Newspaper article St Louis Post-Dispatch (MO)

Half a Loaf Means Little in Hr Derby

Newspaper article St Louis Post-Dispatch (MO)

Half a Loaf Means Little in Hr Derby

Article excerpt

If you envisioned an all-out assault on the single-season home-run record this season of baseball muscle at bat, hold the phone, friend.

As Casey Stengel would say, let's look it up. Or give Baseball Digest credit for putting things in perspective in its August issue.

I just finished studying the Post-Dispatch's list of .300 hitters at the halfway mark in 1996 - 50 in the American League, 25 in the National - and had figured that maybe this season would approximate that hittingest year.

That would be 1930, a year the league batting average was .303, and the pennant-winning Cardinals scored 1004 runs, about 6.5 a game.

Sure, the game now is somewhat different, meaning most of the hitters are huskier and swing lighter bats, creating a swifter, more striking force. After all, that's one of the main reasons they strike out more than hitters who made contact with heavier bats, often with a choked grip up the handle.

So I didn't expect anyone to hit .400 as Bill Terry did in '30, leading the National with .40l, and it was highly unlikely any also-ran would hit .393 like Babe Herman or .386 like Chuck Klein or .383 like Lefty O'Doul. But power - ah, hah - that would be a different thing.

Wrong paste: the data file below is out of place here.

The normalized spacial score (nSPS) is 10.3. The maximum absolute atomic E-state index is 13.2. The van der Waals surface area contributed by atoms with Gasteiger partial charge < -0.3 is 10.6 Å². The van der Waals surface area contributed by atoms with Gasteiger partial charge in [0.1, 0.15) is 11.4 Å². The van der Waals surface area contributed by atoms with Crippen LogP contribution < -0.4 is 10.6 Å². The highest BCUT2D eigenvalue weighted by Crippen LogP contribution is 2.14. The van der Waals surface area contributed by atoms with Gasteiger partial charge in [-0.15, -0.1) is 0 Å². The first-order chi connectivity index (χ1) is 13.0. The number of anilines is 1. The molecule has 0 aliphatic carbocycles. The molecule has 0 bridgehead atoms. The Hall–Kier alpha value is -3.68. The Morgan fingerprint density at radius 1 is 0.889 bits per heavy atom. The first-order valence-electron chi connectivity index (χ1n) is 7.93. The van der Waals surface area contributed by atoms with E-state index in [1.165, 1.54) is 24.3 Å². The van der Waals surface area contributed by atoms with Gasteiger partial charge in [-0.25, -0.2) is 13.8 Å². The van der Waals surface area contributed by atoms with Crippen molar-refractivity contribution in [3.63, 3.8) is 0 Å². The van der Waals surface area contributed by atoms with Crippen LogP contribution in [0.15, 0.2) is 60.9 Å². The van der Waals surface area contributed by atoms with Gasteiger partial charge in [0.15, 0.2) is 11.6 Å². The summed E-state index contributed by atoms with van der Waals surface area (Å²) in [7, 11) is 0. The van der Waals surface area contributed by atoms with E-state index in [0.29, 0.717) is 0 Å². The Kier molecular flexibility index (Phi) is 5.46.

Back there when the jackrabbit ball quivered, the Chicago Cubs' sawed off center-field slugger, Hack Wilson, did hit a league record 56 homers and drive in 190 runs, one that widens modern-day hitters more than any offensive accomplishment.

But only Philadelphia's Klein with 40, Boston Braves' rookie Wally Berger with 38 and Cubs' catcher Gabby Hartnett with 37 and Brooklyn's Babe Herman with 35 were above what amounts to home-run leadership at the halfway mark now.

Really, only 10 topped 20 in homers then, even though 17 National Leaguers drove in more than 100 runs. Now, cripes, with 81 games to go, l3 American League hitters already had 20 or more home runs and the National had nine.

So the expectation would be a mass assault on Babe Ruth's 60 in 1927 or, because of the 162-game schedule, Roger Maris' 6l in '61. But, then, along came Baseball Digest with a list of hitters who had 30 or more homers by the All-Star break. …

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